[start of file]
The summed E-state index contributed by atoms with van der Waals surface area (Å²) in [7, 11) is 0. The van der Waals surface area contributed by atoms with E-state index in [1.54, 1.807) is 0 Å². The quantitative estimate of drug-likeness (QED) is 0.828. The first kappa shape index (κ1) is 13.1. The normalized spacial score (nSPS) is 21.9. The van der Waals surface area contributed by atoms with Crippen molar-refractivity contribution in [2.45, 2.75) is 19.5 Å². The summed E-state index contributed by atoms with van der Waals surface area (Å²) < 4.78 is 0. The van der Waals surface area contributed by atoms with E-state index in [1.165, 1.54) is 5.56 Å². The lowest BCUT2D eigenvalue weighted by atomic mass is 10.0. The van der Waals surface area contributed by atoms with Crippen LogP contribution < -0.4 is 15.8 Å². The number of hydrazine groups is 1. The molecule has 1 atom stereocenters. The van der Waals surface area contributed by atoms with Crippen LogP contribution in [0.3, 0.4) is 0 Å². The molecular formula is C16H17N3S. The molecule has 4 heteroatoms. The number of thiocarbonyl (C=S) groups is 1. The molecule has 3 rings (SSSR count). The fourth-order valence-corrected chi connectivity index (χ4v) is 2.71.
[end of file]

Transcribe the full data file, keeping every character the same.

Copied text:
The summed E-state index contributed by atoms with van der Waals surface area (Å²) in [7, 11) is 0. The van der Waals surface area contributed by atoms with E-state index in [1.54, 1.807) is 0 Å². The quantitative estimate of drug-likeness (QED) is 0.828. The first kappa shape index (κ1) is 13.1. The normalized spacial score (nSPS) is 21.9. The van der Waals surface area contributed by atoms with Crippen molar-refractivity contribution in [2.45, 2.75) is 19.5 Å². The summed E-state index contributed by atoms with van der Waals surface area (Å²) < 4.78 is 0. The van der Waals surface area contributed by atoms with E-state index in [1.165, 1.54) is 5.56 Å². The lowest BCUT2D eigenvalue weighted by atomic mass is 10.0. The van der Waals surface area contributed by atoms with Crippen LogP contribution < -0.4 is 15.8 Å². The number of hydrazine groups is 1. The molecule has 1 atom stereocenters. The van der Waals surface area contributed by atoms with Crippen LogP contribution in [0.3, 0.4) is 0 Å². The molecular formula is C16H17N3S. The molecule has 4 heteroatoms. The number of thiocarbonyl (C=S) groups is 1. The molecule has 3 rings (SSSR count). The fourth-order valence-corrected chi connectivity index (χ4v) is 2.71.